A. We definitely kept a clear perspective as to what we wanted to achieve… the album does have a bit of a conceptual tone to it, which resulted really from the way the material developed. In the last few weeks of recording, we had some company meetings, during which we realized that 5 or 6 of the tunes were really working together. And Donna has always liked the thread of a theme running through an album. The music is very picturesque, like a movie: you can visualize things very easily, very naturally. It might develop into a multi-part video, one part which is There Goes My Baby, which is like a period piece, a mini-feature movie from the '40's. Bruce [Sudano] is featured in the video. He plays My Baby.

- Michael Omartian, Cats Without Claws press kit interview, 1984

... Oh Billy Please is far better than its  melodramatic moniker would suggest. It's an ideal blend of Summer's straightforward power and passion – a combination that the world's Irene  Caras (not to mention today's Diana Ross) can't touch.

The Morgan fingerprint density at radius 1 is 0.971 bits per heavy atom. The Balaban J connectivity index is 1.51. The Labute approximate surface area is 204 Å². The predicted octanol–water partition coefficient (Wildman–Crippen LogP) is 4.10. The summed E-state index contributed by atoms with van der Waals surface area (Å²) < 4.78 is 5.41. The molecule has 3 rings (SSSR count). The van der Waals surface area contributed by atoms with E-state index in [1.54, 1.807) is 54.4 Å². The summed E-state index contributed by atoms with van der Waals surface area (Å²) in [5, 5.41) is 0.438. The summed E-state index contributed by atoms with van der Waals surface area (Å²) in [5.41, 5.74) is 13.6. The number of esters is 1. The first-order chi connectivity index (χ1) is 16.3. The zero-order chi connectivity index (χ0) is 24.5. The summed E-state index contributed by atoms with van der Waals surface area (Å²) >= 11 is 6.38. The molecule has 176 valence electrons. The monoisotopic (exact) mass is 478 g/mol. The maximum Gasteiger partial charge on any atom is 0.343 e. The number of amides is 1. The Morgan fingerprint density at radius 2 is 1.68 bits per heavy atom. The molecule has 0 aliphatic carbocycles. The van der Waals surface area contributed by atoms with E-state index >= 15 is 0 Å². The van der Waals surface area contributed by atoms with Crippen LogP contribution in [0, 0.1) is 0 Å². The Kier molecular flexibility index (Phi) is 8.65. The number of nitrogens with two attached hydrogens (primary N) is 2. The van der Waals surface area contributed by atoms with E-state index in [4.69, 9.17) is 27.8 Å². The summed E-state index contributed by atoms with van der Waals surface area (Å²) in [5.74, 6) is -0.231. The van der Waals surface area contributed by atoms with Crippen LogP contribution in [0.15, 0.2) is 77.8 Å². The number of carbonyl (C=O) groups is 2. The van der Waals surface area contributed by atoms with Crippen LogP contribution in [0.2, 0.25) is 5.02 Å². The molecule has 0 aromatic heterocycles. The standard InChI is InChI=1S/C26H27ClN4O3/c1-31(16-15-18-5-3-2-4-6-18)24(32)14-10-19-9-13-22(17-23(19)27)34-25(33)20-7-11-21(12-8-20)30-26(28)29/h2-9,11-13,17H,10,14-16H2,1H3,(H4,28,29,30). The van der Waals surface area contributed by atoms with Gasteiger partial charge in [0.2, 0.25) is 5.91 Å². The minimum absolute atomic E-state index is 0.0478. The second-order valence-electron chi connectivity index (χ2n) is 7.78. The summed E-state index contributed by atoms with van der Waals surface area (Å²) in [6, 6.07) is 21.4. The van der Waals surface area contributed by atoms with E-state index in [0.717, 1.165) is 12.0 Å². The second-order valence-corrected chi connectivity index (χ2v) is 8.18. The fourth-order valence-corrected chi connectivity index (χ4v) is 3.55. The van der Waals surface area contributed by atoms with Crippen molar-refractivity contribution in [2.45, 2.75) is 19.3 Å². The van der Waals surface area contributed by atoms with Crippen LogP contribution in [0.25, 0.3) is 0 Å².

- Christopher  Connelly Rolling Stone, October 11, 1984

On the fourth day of working on the album, Donna said, "There's a song by The Drifters that I've always loved…" and that was basically it! We started with a real simple synth track, and the positive responses we got from many, many people made us put it on the LP. One of the last things we had to do was to cut out five songs because we had so much good material. But there was never any doubt about There Goes My Baby.

- Michael Omartian, Cats Without Claws press kit interview, 1984

I didn't originally plan to do [There Goes My Baby]. I was in the studio and it literally popped into my mind. My producer, Michael Omartian, started playing it on the piano, but I didn't really know the whole song, so I started ad-libbing. Then I started getting the character of the woman singing the song. She was somebody who really loved her family and would do anything to keep it together, and I knew the reason they were breaking up wasn't a lack of love. Once I knew the character, I had a direction for the song.

- Donna Summer, New York Times, September 26, 1984

Donna brings her ever-evolving musical skills to the album's first single, a modern rendering of the Drifters' hit of twenty years ago, There Goes My Baby. It's a plaintive love song with an Eighties beat that is sure to touch the central nervous system of lovers everywhere.